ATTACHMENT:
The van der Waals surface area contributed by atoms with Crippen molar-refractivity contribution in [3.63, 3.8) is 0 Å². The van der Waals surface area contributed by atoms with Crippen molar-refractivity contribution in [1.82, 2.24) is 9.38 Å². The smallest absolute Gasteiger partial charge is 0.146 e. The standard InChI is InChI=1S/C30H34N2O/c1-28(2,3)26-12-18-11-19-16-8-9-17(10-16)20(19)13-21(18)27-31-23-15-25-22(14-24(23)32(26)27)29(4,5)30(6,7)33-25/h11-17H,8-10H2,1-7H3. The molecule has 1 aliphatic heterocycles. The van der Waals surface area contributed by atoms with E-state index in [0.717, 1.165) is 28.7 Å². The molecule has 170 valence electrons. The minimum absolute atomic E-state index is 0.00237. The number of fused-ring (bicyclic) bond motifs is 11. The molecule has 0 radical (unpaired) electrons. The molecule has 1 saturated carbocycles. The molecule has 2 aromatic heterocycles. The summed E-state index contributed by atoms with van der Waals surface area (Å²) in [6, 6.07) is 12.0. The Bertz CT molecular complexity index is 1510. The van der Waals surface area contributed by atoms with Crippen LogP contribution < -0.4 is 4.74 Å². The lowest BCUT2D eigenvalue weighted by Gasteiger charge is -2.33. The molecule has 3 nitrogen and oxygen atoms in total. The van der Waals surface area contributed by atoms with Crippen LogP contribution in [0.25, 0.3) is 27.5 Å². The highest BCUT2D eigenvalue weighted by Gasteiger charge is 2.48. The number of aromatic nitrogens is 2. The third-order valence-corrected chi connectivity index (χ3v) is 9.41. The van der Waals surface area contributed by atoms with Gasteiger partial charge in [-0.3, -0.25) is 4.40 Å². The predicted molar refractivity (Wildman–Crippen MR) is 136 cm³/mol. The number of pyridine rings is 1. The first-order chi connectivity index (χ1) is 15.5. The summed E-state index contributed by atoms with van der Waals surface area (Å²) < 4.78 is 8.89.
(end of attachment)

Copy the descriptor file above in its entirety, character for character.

The van der Waals surface area contributed by atoms with Crippen molar-refractivity contribution in [3.63, 3.8) is 0 Å². The van der Waals surface area contributed by atoms with Crippen molar-refractivity contribution in [1.82, 2.24) is 9.38 Å². The smallest absolute Gasteiger partial charge is 0.146 e. The standard InChI is InChI=1S/C30H34N2O/c1-28(2,3)26-12-18-11-19-16-8-9-17(10-16)20(19)13-21(18)27-31-23-15-25-22(14-24(23)32(26)27)29(4,5)30(6,7)33-25/h11-17H,8-10H2,1-7H3. The molecule has 1 aliphatic heterocycles. The van der Waals surface area contributed by atoms with E-state index in [0.717, 1.165) is 28.7 Å². The molecule has 170 valence electrons. The minimum absolute atomic E-state index is 0.00237. The number of fused-ring (bicyclic) bond motifs is 11. The molecule has 0 radical (unpaired) electrons. The molecule has 1 saturated carbocycles. The molecule has 2 aromatic heterocycles. The summed E-state index contributed by atoms with van der Waals surface area (Å²) in [6, 6.07) is 12.0. The Bertz CT molecular complexity index is 1510. The van der Waals surface area contributed by atoms with Crippen LogP contribution < -0.4 is 4.74 Å². The lowest BCUT2D eigenvalue weighted by Gasteiger charge is -2.33. The molecule has 3 nitrogen and oxygen atoms in total. The van der Waals surface area contributed by atoms with Crippen LogP contribution in [0.25, 0.3) is 27.5 Å². The highest BCUT2D eigenvalue weighted by Gasteiger charge is 2.48. The number of aromatic nitrogens is 2. The third-order valence-corrected chi connectivity index (χ3v) is 9.41. The van der Waals surface area contributed by atoms with Gasteiger partial charge in [-0.3, -0.25) is 4.40 Å². The predicted molar refractivity (Wildman–Crippen MR) is 136 cm³/mol. The number of pyridine rings is 1. The first-order chi connectivity index (χ1) is 15.5. The summed E-state index contributed by atoms with van der Waals surface area (Å²) < 4.78 is 8.89.